WASHINGTON –U.S. Senator John Boozman (R-AR) joined his Senate Doctors Caucus colleagues to introduce the Cutting Costly Codes Act of 2013, legislation to stop the adoption of convoluted new medical diagnosis codes mandated by the federal government.
The new medical diagnosis system increases the number of codes from 18,000 to 140,000. Media reports detail the complexity of the codes that range from injury sites to specifications of how injuries occurred. For example, there are nine codes for turkey-related injuries, including “struck by turkey sequential encounter” “pecked by turkey subsequent encounter,” and “other turkey contact initial encounter.”
“ER physicians shouldn’t have to waste precious time determining which of nine medical codes corresponds to a patient’s turkey-related injury. This is crazy bureaucracy that does nothing to make patients healthy,” Boozman said. “Our health care providers face serious problems with Obamacare, and this maze of new codes makes matters worse.”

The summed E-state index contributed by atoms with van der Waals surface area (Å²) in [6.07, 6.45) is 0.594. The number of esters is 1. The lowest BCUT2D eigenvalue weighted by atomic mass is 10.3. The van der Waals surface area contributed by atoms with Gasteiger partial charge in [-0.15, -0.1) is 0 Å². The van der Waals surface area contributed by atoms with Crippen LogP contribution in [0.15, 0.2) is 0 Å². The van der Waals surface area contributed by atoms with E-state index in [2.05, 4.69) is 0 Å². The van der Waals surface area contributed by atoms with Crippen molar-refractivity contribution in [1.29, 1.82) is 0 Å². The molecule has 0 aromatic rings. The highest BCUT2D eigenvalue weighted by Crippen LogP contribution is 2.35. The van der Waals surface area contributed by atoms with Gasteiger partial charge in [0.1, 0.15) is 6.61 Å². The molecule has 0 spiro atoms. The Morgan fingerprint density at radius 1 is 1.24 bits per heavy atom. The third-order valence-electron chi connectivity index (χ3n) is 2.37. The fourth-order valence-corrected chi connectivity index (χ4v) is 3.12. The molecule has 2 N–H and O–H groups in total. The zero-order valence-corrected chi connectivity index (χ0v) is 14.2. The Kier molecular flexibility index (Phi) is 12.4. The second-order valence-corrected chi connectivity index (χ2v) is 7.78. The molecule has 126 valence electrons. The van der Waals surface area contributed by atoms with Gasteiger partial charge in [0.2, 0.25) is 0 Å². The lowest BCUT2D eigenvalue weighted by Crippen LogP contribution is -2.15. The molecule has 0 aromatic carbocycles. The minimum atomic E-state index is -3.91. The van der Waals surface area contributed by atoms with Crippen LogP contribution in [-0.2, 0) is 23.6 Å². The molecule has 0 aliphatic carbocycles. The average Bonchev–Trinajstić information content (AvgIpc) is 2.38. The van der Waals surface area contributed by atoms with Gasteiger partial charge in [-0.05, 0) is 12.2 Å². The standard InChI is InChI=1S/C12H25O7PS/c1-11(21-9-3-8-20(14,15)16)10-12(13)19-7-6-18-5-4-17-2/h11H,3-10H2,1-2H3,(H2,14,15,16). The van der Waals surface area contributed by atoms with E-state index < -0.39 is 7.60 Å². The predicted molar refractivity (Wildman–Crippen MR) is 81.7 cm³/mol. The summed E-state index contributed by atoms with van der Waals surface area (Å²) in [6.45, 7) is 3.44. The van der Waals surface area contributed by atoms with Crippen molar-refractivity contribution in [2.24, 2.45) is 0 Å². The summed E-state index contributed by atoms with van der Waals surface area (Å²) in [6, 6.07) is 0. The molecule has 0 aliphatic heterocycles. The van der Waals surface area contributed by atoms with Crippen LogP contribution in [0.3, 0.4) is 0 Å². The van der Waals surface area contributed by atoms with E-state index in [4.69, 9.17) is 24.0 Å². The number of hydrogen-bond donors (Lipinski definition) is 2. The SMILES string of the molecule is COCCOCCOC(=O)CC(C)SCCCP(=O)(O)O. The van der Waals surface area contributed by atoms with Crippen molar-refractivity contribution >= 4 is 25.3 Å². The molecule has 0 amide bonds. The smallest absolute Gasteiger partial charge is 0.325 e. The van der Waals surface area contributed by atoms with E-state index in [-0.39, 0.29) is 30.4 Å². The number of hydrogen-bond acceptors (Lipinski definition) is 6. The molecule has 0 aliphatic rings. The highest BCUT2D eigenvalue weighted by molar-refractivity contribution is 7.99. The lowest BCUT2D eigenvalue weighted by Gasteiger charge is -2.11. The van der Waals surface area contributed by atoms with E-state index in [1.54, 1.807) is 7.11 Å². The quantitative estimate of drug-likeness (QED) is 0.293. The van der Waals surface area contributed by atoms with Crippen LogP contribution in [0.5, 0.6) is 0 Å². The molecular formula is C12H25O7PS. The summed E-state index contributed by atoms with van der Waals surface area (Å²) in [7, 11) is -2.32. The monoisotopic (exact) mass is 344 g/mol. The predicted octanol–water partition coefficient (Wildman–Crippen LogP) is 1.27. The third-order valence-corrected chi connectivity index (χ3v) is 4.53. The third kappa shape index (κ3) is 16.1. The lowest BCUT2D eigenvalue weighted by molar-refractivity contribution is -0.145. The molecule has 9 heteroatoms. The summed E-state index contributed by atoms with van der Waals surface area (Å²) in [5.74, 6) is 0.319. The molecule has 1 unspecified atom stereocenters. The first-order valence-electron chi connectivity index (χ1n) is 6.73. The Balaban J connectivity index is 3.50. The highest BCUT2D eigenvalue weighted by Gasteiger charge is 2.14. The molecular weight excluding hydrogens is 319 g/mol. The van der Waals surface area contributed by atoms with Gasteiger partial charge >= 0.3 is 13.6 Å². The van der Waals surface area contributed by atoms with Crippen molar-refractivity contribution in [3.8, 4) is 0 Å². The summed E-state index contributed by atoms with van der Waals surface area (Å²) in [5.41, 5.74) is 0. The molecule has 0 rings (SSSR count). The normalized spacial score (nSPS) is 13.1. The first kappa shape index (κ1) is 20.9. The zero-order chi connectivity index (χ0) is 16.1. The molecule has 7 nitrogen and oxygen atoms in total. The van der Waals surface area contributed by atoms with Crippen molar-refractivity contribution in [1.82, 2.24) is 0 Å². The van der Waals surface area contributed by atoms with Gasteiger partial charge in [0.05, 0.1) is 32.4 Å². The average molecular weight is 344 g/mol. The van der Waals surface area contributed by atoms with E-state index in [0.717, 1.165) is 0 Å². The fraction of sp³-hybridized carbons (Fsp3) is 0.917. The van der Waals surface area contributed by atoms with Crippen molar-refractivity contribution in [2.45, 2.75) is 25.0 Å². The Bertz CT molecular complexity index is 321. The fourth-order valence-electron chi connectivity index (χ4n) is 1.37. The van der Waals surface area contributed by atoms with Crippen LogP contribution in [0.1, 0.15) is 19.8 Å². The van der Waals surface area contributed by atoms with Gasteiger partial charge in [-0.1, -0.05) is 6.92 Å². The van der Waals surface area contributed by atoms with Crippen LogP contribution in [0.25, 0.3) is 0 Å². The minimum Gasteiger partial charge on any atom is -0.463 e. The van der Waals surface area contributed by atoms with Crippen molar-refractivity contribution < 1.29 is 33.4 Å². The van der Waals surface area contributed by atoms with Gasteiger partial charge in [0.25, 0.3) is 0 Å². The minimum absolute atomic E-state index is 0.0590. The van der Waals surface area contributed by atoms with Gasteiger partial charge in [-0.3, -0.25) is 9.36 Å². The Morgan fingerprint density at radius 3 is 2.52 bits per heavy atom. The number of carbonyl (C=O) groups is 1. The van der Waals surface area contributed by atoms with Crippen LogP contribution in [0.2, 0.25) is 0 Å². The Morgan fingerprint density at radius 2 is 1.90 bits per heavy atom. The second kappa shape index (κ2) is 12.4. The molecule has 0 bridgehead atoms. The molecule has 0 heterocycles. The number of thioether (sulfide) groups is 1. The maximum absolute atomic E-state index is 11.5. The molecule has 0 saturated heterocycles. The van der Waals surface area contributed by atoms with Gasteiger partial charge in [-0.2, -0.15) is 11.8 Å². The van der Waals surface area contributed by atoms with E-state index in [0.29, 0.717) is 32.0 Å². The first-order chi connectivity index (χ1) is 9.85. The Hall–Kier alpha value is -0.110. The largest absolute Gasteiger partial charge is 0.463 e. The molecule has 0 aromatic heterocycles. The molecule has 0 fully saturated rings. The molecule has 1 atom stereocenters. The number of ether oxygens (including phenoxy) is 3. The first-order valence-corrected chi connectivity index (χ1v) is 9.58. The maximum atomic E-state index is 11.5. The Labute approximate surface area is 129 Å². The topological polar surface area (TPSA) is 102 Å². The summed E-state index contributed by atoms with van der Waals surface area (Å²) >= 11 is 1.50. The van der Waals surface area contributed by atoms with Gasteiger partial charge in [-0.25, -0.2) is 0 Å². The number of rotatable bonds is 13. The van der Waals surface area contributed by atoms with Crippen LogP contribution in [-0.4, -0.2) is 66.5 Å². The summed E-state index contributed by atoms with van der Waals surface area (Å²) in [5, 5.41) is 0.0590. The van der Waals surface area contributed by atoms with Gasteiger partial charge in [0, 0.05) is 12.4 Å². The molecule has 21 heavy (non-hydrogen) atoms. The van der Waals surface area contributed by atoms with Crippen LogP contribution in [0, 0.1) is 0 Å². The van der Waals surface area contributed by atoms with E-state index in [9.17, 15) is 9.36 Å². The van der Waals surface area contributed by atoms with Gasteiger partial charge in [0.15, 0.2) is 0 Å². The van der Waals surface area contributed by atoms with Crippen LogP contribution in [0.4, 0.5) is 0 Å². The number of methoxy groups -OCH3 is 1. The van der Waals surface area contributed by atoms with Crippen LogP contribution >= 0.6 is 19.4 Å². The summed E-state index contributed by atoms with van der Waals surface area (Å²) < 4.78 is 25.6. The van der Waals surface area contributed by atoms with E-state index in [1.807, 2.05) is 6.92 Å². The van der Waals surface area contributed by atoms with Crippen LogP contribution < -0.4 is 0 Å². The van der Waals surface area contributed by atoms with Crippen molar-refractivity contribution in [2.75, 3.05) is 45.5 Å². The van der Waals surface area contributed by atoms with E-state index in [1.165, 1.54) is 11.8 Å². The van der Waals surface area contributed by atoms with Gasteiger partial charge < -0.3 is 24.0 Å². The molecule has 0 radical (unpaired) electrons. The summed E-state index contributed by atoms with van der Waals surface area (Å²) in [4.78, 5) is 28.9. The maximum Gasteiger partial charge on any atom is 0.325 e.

The enactment of ICD-10 diagnosis codes were rightfully delayed by HHS for one year. The postponement means the health community will be responsible for this additional compliance beginning in October 2014.
Boozman is joined by Sens. Tom Coburn, M.D. (R-OK), John Barrasso, M.D. (R-WY) and Rand Paul, M.D. (R-KY) in sponsoring this bill that has widespread support from medical professional groups including the American Medical Association.
Click here to read the PolitiFact story of these new coding guidelines.